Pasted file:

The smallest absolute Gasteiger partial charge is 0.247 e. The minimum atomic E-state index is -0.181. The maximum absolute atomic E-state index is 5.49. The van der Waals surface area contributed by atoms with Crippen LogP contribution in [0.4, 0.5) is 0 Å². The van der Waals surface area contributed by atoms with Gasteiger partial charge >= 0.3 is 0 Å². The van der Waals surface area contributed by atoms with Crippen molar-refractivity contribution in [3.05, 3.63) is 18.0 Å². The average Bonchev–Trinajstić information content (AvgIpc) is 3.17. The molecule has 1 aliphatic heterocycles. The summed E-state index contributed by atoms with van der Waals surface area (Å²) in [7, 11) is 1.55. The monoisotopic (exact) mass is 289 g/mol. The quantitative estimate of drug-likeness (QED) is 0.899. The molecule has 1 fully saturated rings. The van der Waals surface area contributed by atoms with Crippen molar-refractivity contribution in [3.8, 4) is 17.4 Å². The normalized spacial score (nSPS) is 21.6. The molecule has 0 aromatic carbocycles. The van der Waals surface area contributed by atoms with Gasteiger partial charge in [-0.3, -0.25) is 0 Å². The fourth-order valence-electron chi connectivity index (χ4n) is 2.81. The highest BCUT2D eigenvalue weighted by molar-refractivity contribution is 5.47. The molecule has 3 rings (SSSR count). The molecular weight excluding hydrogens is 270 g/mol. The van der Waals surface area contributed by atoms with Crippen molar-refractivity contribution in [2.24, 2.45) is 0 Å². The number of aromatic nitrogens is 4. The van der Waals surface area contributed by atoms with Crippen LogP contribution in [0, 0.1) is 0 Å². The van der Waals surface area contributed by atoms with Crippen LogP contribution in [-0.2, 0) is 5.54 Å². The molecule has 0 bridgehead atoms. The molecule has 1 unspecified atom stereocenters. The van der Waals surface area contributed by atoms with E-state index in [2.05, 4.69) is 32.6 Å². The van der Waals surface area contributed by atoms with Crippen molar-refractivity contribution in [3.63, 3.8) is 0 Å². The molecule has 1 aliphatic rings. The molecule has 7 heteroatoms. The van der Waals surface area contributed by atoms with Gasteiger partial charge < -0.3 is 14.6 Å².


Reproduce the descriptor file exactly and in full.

The smallest absolute Gasteiger partial charge is 0.247 e. The minimum atomic E-state index is -0.181. The maximum absolute atomic E-state index is 5.49. The van der Waals surface area contributed by atoms with Crippen LogP contribution in [0.4, 0.5) is 0 Å². The van der Waals surface area contributed by atoms with Gasteiger partial charge >= 0.3 is 0 Å². The van der Waals surface area contributed by atoms with Crippen molar-refractivity contribution in [3.05, 3.63) is 18.0 Å². The average Bonchev–Trinajstić information content (AvgIpc) is 3.17. The molecule has 1 aliphatic heterocycles. The summed E-state index contributed by atoms with van der Waals surface area (Å²) in [7, 11) is 1.55. The monoisotopic (exact) mass is 289 g/mol. The quantitative estimate of drug-likeness (QED) is 0.899. The molecule has 1 fully saturated rings. The van der Waals surface area contributed by atoms with Crippen molar-refractivity contribution in [3.8, 4) is 17.4 Å². The normalized spacial score (nSPS) is 21.6. The molecule has 0 aromatic carbocycles. The van der Waals surface area contributed by atoms with Gasteiger partial charge in [-0.3, -0.25) is 0 Å². The fourth-order valence-electron chi connectivity index (χ4n) is 2.81. The highest BCUT2D eigenvalue weighted by molar-refractivity contribution is 5.47. The molecule has 3 rings (SSSR count). The molecular weight excluding hydrogens is 270 g/mol. The van der Waals surface area contributed by atoms with Crippen molar-refractivity contribution in [2.24, 2.45) is 0 Å². The number of aromatic nitrogens is 4. The van der Waals surface area contributed by atoms with Crippen LogP contribution in [0, 0.1) is 0 Å². The van der Waals surface area contributed by atoms with Crippen LogP contribution in [-0.2, 0) is 5.54 Å². The molecule has 0 bridgehead atoms. The molecule has 1 unspecified atom stereocenters. The van der Waals surface area contributed by atoms with E-state index in [2.05, 4.69) is 32.6 Å². The van der Waals surface area contributed by atoms with Crippen molar-refractivity contribution in [3.63, 3.8) is 0 Å². The molecule has 1 aliphatic rings. The molecule has 7 heteroatoms. The van der Waals surface area contributed by atoms with Gasteiger partial charge < -0.3 is 14.6 Å².